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The Restless Life of William Dampier – Buccaneer, Explorer, Naturalist and Author



William Dampier was born near Yeovil in Somerset in 1651. Orphaned as a boy, he was apprenticed to a ship’s captain at 18 and sailed with him to the Newfoundland fisheries. This was Dampier’s first taste of the sea that would dominate the rest of his life. On his return, he joined the crew of an East Indiaman as a sailor, and voyaged to Java in the East Indies. In the tropics he was amazed by the sheer variety of wildlife, awakening another of the ruling passions of his life. When he returned home, he found that England was at war with the Dutch. He immediately joined the Royal Navy and served on board the Royal Prince in several battles until the war ended in 1674. Still only twenty-three, the young William Dampier had now been exposed to all the elements that would rule the rest of his life – exploring the sea, love of nature and the violence of war. He would go on to become the first person to circumnavigate the world three times in his restless pursuit of them.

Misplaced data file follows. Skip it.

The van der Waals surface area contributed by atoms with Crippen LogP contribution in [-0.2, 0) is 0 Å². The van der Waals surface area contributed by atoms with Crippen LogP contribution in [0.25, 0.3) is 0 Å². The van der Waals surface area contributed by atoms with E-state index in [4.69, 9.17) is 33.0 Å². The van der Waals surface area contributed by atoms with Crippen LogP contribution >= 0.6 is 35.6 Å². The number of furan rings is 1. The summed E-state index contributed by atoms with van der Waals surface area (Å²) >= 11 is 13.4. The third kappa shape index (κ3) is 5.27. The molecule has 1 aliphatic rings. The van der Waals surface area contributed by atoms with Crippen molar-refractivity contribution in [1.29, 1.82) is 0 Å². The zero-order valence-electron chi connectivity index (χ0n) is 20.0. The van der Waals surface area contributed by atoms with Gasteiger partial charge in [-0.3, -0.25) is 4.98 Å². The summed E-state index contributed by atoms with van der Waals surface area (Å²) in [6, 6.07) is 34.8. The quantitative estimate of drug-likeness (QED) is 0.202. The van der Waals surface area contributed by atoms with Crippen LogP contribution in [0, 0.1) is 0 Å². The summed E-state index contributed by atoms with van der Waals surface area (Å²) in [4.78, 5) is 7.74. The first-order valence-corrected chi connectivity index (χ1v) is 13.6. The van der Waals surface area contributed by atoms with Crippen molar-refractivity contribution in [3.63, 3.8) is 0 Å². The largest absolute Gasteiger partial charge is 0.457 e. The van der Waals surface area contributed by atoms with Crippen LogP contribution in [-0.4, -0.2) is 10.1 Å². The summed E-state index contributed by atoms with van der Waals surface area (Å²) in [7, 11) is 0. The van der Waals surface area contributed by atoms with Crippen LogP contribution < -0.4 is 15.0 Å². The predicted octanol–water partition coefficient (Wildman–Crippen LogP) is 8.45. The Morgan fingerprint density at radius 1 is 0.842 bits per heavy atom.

It was his love for the tropics that took him to the Caribbean next, where he briefly worked on a sugar plantation in Jamaica, before becoming a logwood cutter in the Bay of Campeche in Mexico. It was probably the teeming wildlife in the forests that drew him to the area, but Campeche was also something of a nursery for English buccaneers at the time. As an experienced sailor with military experience, Dampier was soon drawn into this violent world which would dominate the next two decades of his life. Moving from one ship to another, he fought and pillaged his way around the world in a series of astonishing adventures. He attacked the city of Panama; used a captured Spanish warship to ravage the coast of Peru; sailed to China, Vietnam and briefly visited Western Australia; joined up with a band of Malay pirates; was marooned on an island in the Indian Ocean; traded opium in Sumatra; briefly served as a gunner in a fort in India, and eventually worked his passage back to England in a returning East Indiaman, thus completing his first circumnavigation at the age of forty.